Charlie, Tina, Little C and I visited Old Historic Grapevine in Grapevine Texas which is about a 40 minute ride from Plano. It was a beautiful sunny day to visit and the weather was so nice. It was actually in the high 60s.
We decided to visit Vetro first, which is a beautiful shop full of blown glass creations that are made right on site.
Behind the shop is this large room where bleachers are set up so you can sit and watch the Artisans at work . (I took these pictures from the bleachers)
For $25.00 you can have them make one of these beautiful Christmas bulbs.
A couple with their little boy did just that. The little guy picked out the colors for his bulb and he watched intently as the Artisan went about making his bulb. It was fascinating to watch. This picture shows the Artisan rolling the hot glass that had just come out of the oven.
Next door is the renowned International Bronze Sculptor Archie St. Clair.
(The pictures that I had taken are of the molds that were used for these gigantic statues.)
Mr. St. Clair was born and grew up in the Australian Outback and spent much of his young life working as a stockman and a butcher. At the age of 22, St. Clair earned his pilot's license and began working as a commercial helicopter pilot. He accrued years of flight experience, but even they could not prevent the terrible helicopter accident St. Clair suffered in 1994 that left him wheelchair-bound. St. Clair spent the next three-and-a-half years not only overcoming his disability, but also discovering his talent for making clay sculptures and immersing himself in the sculpting process. Once he was able, St. Clair moved from his remote hometown in Australia to Arizona to work in the foundries. It was there that he learned the process of turning his clay masterpieces into bronze. (This is a picture of Archie taken in front of his renowned statue called the "Cunnamulla Fella" which was commissioned by the city of Cunnamulla, Queensland Australia).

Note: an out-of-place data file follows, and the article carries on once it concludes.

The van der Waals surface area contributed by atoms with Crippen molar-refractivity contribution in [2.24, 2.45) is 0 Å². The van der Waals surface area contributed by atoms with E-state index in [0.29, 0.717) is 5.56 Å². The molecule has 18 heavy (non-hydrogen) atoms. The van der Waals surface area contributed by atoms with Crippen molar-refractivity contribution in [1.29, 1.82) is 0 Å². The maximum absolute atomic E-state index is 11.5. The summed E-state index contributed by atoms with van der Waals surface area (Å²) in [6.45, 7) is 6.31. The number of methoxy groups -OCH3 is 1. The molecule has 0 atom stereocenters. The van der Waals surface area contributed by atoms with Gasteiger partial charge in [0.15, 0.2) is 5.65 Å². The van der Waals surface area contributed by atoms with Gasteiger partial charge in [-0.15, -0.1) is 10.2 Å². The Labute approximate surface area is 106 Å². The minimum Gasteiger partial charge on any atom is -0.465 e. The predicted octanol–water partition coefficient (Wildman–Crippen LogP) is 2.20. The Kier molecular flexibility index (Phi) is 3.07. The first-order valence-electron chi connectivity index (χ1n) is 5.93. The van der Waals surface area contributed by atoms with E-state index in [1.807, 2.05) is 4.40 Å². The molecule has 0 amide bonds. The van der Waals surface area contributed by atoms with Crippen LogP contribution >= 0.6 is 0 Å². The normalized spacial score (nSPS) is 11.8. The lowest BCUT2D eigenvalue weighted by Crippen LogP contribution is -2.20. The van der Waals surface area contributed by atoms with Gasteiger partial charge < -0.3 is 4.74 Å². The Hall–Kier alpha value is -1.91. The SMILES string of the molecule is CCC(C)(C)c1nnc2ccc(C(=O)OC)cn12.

The bronze process is not an easy one to complete. St. Clair spends countless hours in his studio across from the Vintage Train Depot in downtown Grapevine transforming the clay that he makes himself into intricate (and sometimes larger than life) works of art. St. Clair says that this first step is the one that truly requires his artistic touch: he can teach anyone to make molds and pour bronze, but only an artist can capture the fine details that make an inanimate figure come alive.
Once a clay sculpture is complete, St. Clair and his team use rubber, plaster, wax, and ceramic to make molds of all the sculpture's different sections. These molds end up in the adjoining foundry, where they are filled with molten bronze. When the bronze has cooled and hardened, the ceramic is methodically chipped away and what's left behind is a jigsaw puzzle of pieces that St. Clair welds together into one metallic monument. St. Clair applies a patina to his bronze sculptures to highlight different areas and make them even more lifelike.
The lights stay on in St. Clair's studio well into the night, but St. Clair would not have it any other way. He's committed to producing the highest quality work possible, and his dogged pursuit of perfection is evident all the way down to the stitching in his sculptures' pants. Even though St. Clair's art requires so much of his attention, he is happy to take a break to meet with visitors who stop by. He even encourages them to help him with the artistic process by carving away at the clay pieces that he's working on.
When we met with Mr. St. Clair he told us that he will be moving from Grapevine to St. Louis in the near future Everyone will miss him but fortunately for all the visitors he has left his mark in this historic old town for all to see. (There are statues throughout the town that were created by Mr. St. Clair) Don't you just love the statue of a dog in the bed of his old truck.
Charlie loved climbing up on the box car of an old train which was parked right across the street from the shops. He could have stayed there for hours playing on the train, but we were all getting pretty hungry and decided to visit our favorite pizza shop. We always go to this Pizza shop because it is by far the best we have had here in Texas. I grew up having pizza in Connecticut and there really is nothing to compare that with what Texas has to offer, but this pizza ranks up there pretty high in my opinion.
After, we had fun walking around the town and seeing all the Christmas decorations. Here is Little C peering over Santa's hat. It almost looks like Santa is holding him there.
I took pictures of a couple of the little Christmas scenes. Charlie loved seeing all of them. One of the scenes had all of Santa's reindeer with each of their names written below them. What was strange is that Donner was named Donder. We looked it up and low and behold Donder was his name in the original poem.
The finale was something everyone should experience. It's a Christmas musical light show that takes place at the town square. People line the street watching this wonderful event. I must say that our day in Historic Grapevine was the perfect ending to this Christmas Season.